Commenced in January 2007
Frequency: Monthly
Edition: International
Paper Count: 5

Regression Models Related Abstracts

5 The Prediction of Effective Equation on Drivers' Behavioral Characteristics of Lane Changing

Authors: Khashayar Kazemzadeh, Mohammad Hanif Dasoomi


According to the increasing volume of traffic, lane changing plays a crucial role in traffic flow. Lane changing in traffic depends on several factors including road geometrical design, speed, drivers’ behavioral characteristics, etc. A great deal of research has been carried out regarding these fields. Despite of the other significant factors, the drivers’ behavioral characteristics of lane changing has been emphasized in this paper. This paper has predicted the effective equation based on personal characteristics of lane changing by regression models.

Keywords: Regression Models, effective equation, lane changing, drivers’ behavioral characteristics

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4 Using the Bootstrap for Problems Statistics

Authors: Brahim Boukabcha, Amar Rebbouh


The bootstrap method based on the idea of exploiting all the information provided by the initial sample, allows us to study the properties of estimators. In this article we will present a theoretical study on the different methods of bootstrapping and using the technique of re-sampling in statistics inference to calculate the standard error of means of an estimator and determining a confidence interval for an estimated parameter. We apply these methods tested in the regression models and Pareto model, giving the best approximations.

Keywords: Regression Models, bias, bootstrap, mean, confidence interval, Median, variance, error standard, jackknife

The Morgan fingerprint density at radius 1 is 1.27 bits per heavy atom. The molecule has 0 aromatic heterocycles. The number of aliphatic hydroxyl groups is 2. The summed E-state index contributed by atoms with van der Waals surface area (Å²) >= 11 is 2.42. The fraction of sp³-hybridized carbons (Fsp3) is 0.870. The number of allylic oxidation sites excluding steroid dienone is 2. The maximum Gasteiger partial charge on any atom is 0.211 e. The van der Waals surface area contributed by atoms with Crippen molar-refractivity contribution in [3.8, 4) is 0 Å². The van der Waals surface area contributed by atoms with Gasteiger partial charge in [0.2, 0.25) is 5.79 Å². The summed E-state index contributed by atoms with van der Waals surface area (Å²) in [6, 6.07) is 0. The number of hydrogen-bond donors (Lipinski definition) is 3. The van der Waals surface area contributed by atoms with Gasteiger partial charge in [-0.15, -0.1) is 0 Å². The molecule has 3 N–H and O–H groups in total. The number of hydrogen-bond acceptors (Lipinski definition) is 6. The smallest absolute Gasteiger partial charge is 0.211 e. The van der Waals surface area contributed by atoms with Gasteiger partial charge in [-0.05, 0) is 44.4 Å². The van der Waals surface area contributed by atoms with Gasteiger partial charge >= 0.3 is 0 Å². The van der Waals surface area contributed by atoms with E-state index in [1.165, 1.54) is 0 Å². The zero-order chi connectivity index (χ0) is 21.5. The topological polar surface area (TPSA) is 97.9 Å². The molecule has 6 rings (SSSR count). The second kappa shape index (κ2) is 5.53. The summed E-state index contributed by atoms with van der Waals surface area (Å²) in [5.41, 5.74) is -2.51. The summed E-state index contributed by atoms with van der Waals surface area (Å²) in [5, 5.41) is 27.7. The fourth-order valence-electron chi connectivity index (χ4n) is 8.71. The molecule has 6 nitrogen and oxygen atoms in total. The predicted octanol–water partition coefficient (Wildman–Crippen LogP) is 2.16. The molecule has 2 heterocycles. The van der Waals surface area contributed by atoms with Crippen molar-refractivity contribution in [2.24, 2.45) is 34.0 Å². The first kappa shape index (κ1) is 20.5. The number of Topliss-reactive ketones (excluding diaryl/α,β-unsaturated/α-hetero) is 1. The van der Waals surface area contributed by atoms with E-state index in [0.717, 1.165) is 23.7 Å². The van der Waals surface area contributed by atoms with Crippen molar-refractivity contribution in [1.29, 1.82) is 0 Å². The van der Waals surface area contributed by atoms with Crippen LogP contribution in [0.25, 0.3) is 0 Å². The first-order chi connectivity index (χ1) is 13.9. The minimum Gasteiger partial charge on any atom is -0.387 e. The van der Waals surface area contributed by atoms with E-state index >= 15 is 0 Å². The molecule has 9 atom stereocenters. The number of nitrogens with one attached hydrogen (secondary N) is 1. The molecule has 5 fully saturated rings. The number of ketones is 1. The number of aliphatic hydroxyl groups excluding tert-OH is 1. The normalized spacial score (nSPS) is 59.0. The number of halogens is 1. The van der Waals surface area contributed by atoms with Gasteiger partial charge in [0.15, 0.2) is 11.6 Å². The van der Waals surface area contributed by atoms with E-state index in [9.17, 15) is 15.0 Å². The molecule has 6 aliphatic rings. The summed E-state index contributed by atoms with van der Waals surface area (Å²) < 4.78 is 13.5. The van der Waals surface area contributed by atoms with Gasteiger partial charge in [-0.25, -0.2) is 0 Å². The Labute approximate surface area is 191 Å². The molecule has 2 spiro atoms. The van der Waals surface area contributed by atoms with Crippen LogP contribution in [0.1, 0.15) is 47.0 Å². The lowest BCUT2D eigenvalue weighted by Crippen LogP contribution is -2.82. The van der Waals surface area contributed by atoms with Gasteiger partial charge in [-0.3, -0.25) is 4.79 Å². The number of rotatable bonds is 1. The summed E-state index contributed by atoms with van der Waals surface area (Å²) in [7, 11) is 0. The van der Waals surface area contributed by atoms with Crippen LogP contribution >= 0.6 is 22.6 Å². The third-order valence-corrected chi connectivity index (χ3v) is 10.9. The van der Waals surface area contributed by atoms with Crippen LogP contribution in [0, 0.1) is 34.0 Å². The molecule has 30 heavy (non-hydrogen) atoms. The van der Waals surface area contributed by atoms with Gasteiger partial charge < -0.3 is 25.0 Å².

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3 Agriculture Yield Prediction Using Predictive Analytic Techniques

Authors: Nagini Sabbineni, Rajini T. V. Kanth, B. V. Kiranmayee


India’s economy primarily depends on agriculture yield growth and their allied agro industry products. The agriculture yield prediction is the toughest task for agricultural departments across the globe. The agriculture yield depends on various factors. Particularly countries like India, majority of agriculture growth depends on rain water, which is highly unpredictable. Agriculture growth depends on different parameters, namely Water, Nitrogen, Weather, Soil characteristics, Crop rotation, Soil moisture, Surface temperature and Rain water etc. In our paper, lot of Explorative Data Analysis is done and various predictive models were designed. Further various regression models like Linear, Multiple Linear, Non-linear models are tested for the effective prediction or the forecast of the agriculture yield for various crops in Andhra Pradesh and Telangana states.

Keywords: Regression Models, Predictive Models, agriculture yield growth, agriculture yield prediction, explorative data analysis

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2 Application of the Least Squares Method in the Adjustment of Chlorodifluoromethane (HCFC-142b) Regression Models

Authors: L. J. de Bessa Neto, V. S. Filho, J. V. Ferreira Nunes, G. C. Bergamo